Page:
The Ruka has been a pretty happening place lately. About two weeks ago we had a lovely 4 days off from Rhodes College (fall break) and the night before classes resumed we all headed home to the Ruka to have a community meal. Chef Shelby Kramer bought eggplant from the farmer’s market and planned a fabulous menu of eggplant parmesan, an italian salad, and garlic bread and we finished dinner off with a “rustic apple tart.” Imagine all 6 of us in the kitchen with our selection of dull knives and colanders and bowls and parmesan cheese and apple peeling and eggplant dicing and sauce making — it was crazy, and awesome. It was actually a really suprising and refreshing evening for me, because while I love and feel like I know my fellow community members quite well, I was able to come to understand them better and learn new things.  Chaplin Sarah Dockery led a game where we asked questions like: 1. Tell us about one of your uncles. 2. How did you view yourself in middle school? 3. What is a funfact about your childhood that we don’t know. 4. What is a little known goal for your future.  We wrote our responses, put them in Leigh’s big, beautiful, wooden Ecuadorian bowl and read them allowed and guessed whose was whose. Did you know that Shelby was almost in the movie My Dog Skip???? It’s true. Did you know Leigh has an uncle named Ricky Bobby? Or that Jami used to wear huge bows in her hair?

The following week, a couple who many of us babysit for (they have two AWESOME little boys) and who are Rhodes alums, Mary Allison and Andy, had us over for an amazing dinner. (We like food in the Ruka — and conversation).  We all topped homemade pizza dough with our choice of toppings and we grilled them! In the grill! It was amazing.  It was a great time and such a gift to share and learn from the community of their family.

The following evening, Friday, we had Onie Johns, of Caritas Village, a local coffee shop/community center (please see Loving Our Community Tab on the blog)  over for a dinner of Butternut Squash soup, salad, cornbread, grilled potatoes and pumpking pie (made from a REAL PUMPKIN by Ms. Leigh DeVries). Unbelievable. Pumpkin pie is my favorite foods. Leigh does it right. More important than the evening’s food was our guest. It was such an honor to, in her words “put our feet under the same table” and discuss community. We hashed out thoughts on community for a good three hours with her (and also Sarah’s lovely mother, Melody, who was in town for the weekend!)  and, I speak for everyone, learned so much. Onie felt called into community a while back, and has since been living in community and pouring herself into the Caritas Village. The website,, explains that Caritas is: “A coffee shop and cultural center immersed and wrapped in community, Caritas Village seeks to break down walls of hostility between and among neighboring cultures, and build bridges of love and trust between the rich and those made poor. We also seek to provide a positive alternative to the street corners for the neighborhood children.This simple place where community folk come for a cup of coffee and arts immersion is where community gathers to share and form relationships. It is a church of sorts- that provides food for both the body and soul.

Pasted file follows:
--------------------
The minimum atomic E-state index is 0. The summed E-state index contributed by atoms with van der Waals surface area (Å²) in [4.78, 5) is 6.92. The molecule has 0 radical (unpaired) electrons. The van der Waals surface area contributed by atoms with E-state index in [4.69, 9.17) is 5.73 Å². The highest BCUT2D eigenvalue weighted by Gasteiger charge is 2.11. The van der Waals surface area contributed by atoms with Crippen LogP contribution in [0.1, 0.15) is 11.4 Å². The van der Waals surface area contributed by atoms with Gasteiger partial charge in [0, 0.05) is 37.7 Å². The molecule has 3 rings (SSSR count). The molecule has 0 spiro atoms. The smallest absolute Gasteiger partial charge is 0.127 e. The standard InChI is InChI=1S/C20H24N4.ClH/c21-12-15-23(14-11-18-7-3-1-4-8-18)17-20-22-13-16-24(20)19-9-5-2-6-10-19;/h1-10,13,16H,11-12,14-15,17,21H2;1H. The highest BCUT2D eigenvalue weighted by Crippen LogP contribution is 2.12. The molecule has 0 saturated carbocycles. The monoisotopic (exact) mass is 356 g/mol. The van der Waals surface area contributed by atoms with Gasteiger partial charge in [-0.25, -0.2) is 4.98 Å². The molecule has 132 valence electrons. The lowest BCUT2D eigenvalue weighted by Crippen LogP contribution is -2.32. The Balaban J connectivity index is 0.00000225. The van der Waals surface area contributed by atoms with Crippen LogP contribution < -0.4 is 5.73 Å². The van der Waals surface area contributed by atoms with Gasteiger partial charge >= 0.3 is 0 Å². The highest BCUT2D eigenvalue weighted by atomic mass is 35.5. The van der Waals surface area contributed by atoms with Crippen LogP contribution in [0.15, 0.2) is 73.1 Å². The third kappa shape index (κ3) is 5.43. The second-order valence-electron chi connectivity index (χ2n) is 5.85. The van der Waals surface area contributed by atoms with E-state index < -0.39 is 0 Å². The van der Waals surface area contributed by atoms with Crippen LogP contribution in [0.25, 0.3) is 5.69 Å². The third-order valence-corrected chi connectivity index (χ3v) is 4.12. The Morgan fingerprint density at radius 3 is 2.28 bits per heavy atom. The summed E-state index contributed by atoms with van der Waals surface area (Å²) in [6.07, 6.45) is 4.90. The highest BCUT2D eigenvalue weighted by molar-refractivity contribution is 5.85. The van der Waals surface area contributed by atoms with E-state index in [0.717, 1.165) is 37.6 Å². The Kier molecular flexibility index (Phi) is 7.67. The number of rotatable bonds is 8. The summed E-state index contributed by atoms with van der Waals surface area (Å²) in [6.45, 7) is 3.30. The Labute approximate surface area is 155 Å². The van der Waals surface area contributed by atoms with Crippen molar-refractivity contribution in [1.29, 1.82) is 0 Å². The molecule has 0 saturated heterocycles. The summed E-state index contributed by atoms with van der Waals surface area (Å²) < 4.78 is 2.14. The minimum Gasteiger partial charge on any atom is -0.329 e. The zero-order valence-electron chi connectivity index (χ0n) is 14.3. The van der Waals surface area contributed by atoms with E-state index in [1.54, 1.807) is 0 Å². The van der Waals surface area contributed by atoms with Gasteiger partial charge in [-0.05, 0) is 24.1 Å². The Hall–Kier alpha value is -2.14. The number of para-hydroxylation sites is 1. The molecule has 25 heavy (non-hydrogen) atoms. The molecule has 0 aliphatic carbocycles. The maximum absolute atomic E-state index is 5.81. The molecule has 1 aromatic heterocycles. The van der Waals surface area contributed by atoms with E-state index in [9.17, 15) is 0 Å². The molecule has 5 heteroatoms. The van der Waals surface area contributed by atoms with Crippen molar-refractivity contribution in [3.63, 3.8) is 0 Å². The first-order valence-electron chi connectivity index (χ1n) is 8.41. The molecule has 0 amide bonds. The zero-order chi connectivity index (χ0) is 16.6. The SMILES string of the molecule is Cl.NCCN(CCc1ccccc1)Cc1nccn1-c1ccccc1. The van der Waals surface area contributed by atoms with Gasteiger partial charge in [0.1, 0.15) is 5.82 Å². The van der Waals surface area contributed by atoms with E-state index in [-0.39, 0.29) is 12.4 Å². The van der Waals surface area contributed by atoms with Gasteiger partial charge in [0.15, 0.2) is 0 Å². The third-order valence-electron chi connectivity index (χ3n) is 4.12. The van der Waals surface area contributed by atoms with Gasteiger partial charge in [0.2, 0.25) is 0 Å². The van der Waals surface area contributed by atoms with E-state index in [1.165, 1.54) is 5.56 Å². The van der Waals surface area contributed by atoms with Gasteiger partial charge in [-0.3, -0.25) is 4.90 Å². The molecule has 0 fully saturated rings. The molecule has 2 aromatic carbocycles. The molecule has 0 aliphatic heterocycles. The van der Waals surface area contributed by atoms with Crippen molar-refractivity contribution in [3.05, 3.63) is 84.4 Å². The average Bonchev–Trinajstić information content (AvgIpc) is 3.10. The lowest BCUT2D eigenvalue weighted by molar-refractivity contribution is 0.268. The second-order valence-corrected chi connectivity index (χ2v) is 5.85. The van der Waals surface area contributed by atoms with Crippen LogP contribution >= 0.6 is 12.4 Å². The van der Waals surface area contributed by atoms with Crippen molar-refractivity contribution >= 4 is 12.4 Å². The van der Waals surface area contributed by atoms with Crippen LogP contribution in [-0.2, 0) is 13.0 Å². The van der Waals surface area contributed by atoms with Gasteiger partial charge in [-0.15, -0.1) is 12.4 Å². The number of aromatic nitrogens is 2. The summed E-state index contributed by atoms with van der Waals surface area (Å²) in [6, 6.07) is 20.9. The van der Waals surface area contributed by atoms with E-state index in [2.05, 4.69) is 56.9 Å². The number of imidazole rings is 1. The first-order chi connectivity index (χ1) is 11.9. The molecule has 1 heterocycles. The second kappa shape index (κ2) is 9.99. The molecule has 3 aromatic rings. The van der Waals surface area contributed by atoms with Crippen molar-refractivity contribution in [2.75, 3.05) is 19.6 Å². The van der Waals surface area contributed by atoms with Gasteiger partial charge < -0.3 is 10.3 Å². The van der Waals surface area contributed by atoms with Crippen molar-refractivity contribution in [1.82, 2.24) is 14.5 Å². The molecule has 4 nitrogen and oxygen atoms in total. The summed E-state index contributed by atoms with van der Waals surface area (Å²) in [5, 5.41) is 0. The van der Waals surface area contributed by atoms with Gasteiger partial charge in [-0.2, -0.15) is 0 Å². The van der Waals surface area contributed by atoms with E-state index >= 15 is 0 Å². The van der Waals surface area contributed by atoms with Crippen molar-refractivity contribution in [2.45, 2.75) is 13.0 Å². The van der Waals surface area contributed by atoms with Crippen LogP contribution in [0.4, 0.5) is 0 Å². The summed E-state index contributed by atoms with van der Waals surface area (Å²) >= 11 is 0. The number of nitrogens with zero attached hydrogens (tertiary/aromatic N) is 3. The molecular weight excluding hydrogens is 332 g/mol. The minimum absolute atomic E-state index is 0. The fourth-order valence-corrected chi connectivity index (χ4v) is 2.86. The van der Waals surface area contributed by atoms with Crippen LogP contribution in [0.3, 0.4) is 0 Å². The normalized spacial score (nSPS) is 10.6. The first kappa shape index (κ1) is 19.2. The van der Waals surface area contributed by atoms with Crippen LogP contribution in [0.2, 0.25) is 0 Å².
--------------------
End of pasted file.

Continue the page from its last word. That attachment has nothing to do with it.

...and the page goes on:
We talked about ways to get involved and serve at Caritas, and Onie questioned us about the joys and challenges we have each encountered while living in the Ruka. Mostly, we left dinner feeling genuinly refreshed and encouraged.  Thanks, Onie!

Catherine is going to be writing soon to share about our first big Rhodes event, a Halloween party, we hosted Saturday night.

A few smaller details of daily Ruka life:

I spent a bit of the afternoon transplanting our swiss chard shoots into our garden. I’m excited for them to grow so that I can eat them.

Tonight we have our weekly community meetings. It’s starting to be pretty cold at night, so I am looking forward to discussing (among other fascinating matters) heating options (what temperature we are going to be setting the thermostat at, when we are going to turn the heat on ect.)

Our token enviormentalist, Leigh DeVries, ordered little raindrop shaped digital shower timers that stick to the shower wall and have a countdown for shower time. They are really helping us keep to our short shower commitment. We are sort of competitive and some people are pretty hardcore about who can take THE shortest shower. We also ordered and recieved a recycling bin that is helping keep things organized. It’s been raining a lot which gives us a break from watering! We like that.

Catherine Appleton, treasurer and 1/2 marathon trainer, is keeping us on top of our community finances and led the way Sunday morning  as Leigh, Jami, Catherine and I ran 11 miles. I never thought I could run eleven miles, nor did I ever really have a desire to.  I promise you (whoever is reading this) that I could not have done that on my own. Training for the St. Jude’s 1/2 marathon has really been a picture for me of the ways in which my community members encourage me — in big ways and in the small, everyday, tangible things.  (Yeah, I don’t run 11 miles every day, but . . . .).

Peace, Maggie


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